Yes, Andrea Riseborough’s Romaine Heilger, the seemingly aggrieved common law wife of the suspect Leonard Vole, was in cahoots with him all along. The discrediting of her story in the witness stand was all part of an elaborate plot to get him off the hook of the murder of Emily French, allowing the two of them to live in luxury once she did time for perjury.
As she tells Toby Jones’ flabbergasted solicitor Mayhew at the end: “What jury would believe a besotted woman? She’d say night is day to save her man. But a vicious scheming bitch lying through her foreign teeth to put the noose round his neck… they would disbelieve her and find him innocent wouldn’t they?”
It is an ingenious plot twist – known to many Christie afficionados – but here given a few smart thematic manipulations by scriptwriter Sarah Phelps.
Many of the key details remain faithful to Agatha Christie’s short story, although the Queen of Crime herself amended the yarn when she wrote the stage play. Romaine (called Christine in that version) stabs Leonard in the courtroom when she discovers that he had a mistress along along. It is her only story where the killer gets away with it – and on stage she couldn’t bear to see that repeated it seems.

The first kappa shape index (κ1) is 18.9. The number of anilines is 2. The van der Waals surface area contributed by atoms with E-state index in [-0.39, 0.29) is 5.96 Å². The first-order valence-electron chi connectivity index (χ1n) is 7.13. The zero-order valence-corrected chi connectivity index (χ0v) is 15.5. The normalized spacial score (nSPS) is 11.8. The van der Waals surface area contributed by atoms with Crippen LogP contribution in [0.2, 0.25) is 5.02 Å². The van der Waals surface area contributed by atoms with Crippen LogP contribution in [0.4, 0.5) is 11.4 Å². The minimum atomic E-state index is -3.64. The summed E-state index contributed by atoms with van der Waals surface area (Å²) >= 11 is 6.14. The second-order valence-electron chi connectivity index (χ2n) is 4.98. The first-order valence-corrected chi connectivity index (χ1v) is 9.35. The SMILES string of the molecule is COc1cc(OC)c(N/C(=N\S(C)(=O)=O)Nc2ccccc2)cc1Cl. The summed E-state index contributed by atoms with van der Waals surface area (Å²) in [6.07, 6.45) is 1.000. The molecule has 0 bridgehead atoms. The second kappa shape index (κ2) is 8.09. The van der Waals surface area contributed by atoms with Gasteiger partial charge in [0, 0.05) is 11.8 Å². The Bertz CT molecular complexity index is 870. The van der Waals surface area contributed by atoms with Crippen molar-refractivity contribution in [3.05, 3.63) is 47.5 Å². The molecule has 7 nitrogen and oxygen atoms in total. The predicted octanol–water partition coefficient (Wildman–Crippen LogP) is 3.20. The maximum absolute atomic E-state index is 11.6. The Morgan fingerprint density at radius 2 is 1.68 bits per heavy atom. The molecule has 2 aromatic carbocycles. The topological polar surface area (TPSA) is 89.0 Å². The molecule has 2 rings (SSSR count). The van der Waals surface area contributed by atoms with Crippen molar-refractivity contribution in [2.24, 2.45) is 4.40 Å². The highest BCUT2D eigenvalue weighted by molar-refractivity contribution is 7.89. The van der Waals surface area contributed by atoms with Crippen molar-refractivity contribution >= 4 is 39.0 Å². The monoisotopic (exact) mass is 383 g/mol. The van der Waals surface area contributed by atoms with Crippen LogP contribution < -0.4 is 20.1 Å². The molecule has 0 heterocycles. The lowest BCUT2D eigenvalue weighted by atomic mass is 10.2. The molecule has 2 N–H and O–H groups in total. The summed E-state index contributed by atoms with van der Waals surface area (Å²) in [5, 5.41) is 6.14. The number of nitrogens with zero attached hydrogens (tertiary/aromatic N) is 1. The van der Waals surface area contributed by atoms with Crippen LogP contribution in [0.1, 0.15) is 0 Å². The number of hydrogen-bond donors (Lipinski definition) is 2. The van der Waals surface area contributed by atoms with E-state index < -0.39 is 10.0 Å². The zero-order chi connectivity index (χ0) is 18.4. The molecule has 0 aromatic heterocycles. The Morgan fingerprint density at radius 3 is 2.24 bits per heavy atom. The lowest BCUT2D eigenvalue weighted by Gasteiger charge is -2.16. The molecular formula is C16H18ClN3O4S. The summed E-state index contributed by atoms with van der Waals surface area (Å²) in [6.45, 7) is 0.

But here in the TV version, the killers get off once again sending Emily French’s devoted maid Janet (Monica Dolan) to the gallows out of her wits, repeating lines she would have used in her working life before the noose was placed round her neck. But there is a slightly sour touch for Vole when he wonders what may happen if Romaine gets tired of him. “Well don’t get tiresome then,” she says suggesting their married life may not be entirely straightforward.
Scriptwriter Sarah Phelps’ major achievement is to make the First World War the emotional lynchpin of the whole saga.
Mayhew, as Vole and Romaine pointed, out was desperate to save Vole to exculpate his own guilt about his son who died in the trenches.
“I’m going to save him, I’m going to save us.” he told his wife before the trial. The him is Vole – but clearly an unconscious allusion to the son who is beyond being saved.
And in achieving the former, he fails on the latter. Nothing he could do could save his marriage. His wife could never forgive him for allowing their son to die and she can never love him. Mayhew is the architect of his own misfortune. He wanted to be relieved of his own guilt – but he couldn’t see Vole for the man he is.
As Romaine tells Mayhew: “It’s what happens when you butcher the young. When you cheat us, you lie to us, you expect us to be grateful.”
Vole was not going to return from the war and accept his lot, sacked for dropping a tray while working as a waiter. He wanted money and the good life enjoyed by the kind of people who sent him to the front. And get got it. But the realisation proves too much for Mayhew who kills himself at the close.
In the end this was a story of many loves – of Emily French’s love for Vole, of Mayhew’s unrequited love for his wife, even Janet’s love for Emily. Pole star of course was the passion between Vole and Romaine which burns far too brightly. This was really compelling stuff.